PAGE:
I’ve often said that when it comes down to the bare bones of running a business, many industries cross over with each other. When it comes to getting lean, the construction industry can tighten their processes with construction software in much the same way as the manufacturing industry has.
This topic came up during the midday keynote speech during the virtual ENR FutureTech conference on Oct. 14, according to a wrap-up article in the Engineering News-Record. “It turns out that technologies, among other things, are pretty significant levers to improve productivity in construction, said Joshua Johnson, an industry expert with McKinsey & Co.
According to the article, Johnson said there’s a potential for a 14 to 15 percent rise in productivity for construction firms by implementing more technology into its processes. It only makes sense, as the more processes are automated, the less chance there is for errors to enter into the system.
We use this example a lot: Every time a person has to key in data anywhere along a digital process, it can lead to errors being entered into the system. This can waste money and time, which both hurt productivity. But if a construction software system is fully integrated, there is less chance for productivity to suffer.
Interestingly, Johnson said because there is a relatively low level of technology adoption among small- to mid-size construction firms, this gives them a chance to experiment with a clean slate for implementation. However, we’d like to suggest taking stock of your surrounding before going in headlong to a new construction software solution.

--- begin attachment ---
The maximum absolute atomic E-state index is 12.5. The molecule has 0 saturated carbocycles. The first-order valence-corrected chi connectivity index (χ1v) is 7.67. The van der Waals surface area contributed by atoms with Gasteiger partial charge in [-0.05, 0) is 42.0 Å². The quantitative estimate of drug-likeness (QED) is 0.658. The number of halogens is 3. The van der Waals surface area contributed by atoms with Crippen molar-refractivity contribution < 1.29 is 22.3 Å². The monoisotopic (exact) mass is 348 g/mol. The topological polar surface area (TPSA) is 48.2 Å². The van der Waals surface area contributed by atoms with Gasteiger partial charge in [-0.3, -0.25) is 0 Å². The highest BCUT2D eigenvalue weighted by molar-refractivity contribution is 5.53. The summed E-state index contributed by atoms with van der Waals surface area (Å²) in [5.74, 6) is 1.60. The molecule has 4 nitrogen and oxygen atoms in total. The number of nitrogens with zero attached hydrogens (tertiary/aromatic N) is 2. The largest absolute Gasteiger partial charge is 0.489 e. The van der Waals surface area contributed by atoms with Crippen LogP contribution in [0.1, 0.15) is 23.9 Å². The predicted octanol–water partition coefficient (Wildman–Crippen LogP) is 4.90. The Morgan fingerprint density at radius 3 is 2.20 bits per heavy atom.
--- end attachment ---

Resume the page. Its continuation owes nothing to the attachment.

Look before you leap into a new construction software implementation
Much like in other industries like horticulture, we’ve seen many construction companies slowly react to adopting technology in their businesses. The No. 1 reason we’ve seen for this is a slow transition process to technology from a small family-run business to where they are now. For businesses that started that way and stayed in the family, it’s hard for some people to detach from “the way that Grandpa used to do it.”
And there’s nothing wrong with the way that Grandpa used to do it. However, when a company grows beyond a single person using spreadsheets to manage their business, it’s time to move on to a more professional solution. But moving headlong into a new software solution isn’t the answer either.
During the conference, the speakers touched on something I mentioned way back in my third blog post here in 2013: “… you have to know what it is your are after before deploying new technologies,” as was said by the authors of the article.
The worst thing a growing construction company can do is to try to keep up with the Jones Construction Company and their shiny new software system. A complete accounting and construction system like Sage 300 Construction and Real Estate is perfect for an established commercial construction company but would crush an emerging family-run spec-house builder that’s just growing beyond a home office. A product like Sage 100 Contractor would be perfect for their company.
We always recommend construction companies looking to invest in a software system first to take inventory of how your business is operating now and where you want it go in the future. Think of it like buying a shoe for a child: It needs to be roomy enough to grow into but fits well enough that it works for today.
And make sure you find a software vendor who deals specifically in construction software systems, like Sage 100 Contractor or Sage 300 CRE. A single-issue construction software solution bolted onto QuickBooks or an Excel spreadsheet won’t give you nearly the amount of productivity as an entire integrated suite.
Above all, make sure you work well with your construction software partner. This should be a long-term relationship based on providing you with the best solution now and in the future. If you are looking for a construction software partner, please feel free to reach out to Practical Software Solutions or visit our Construction Resources page.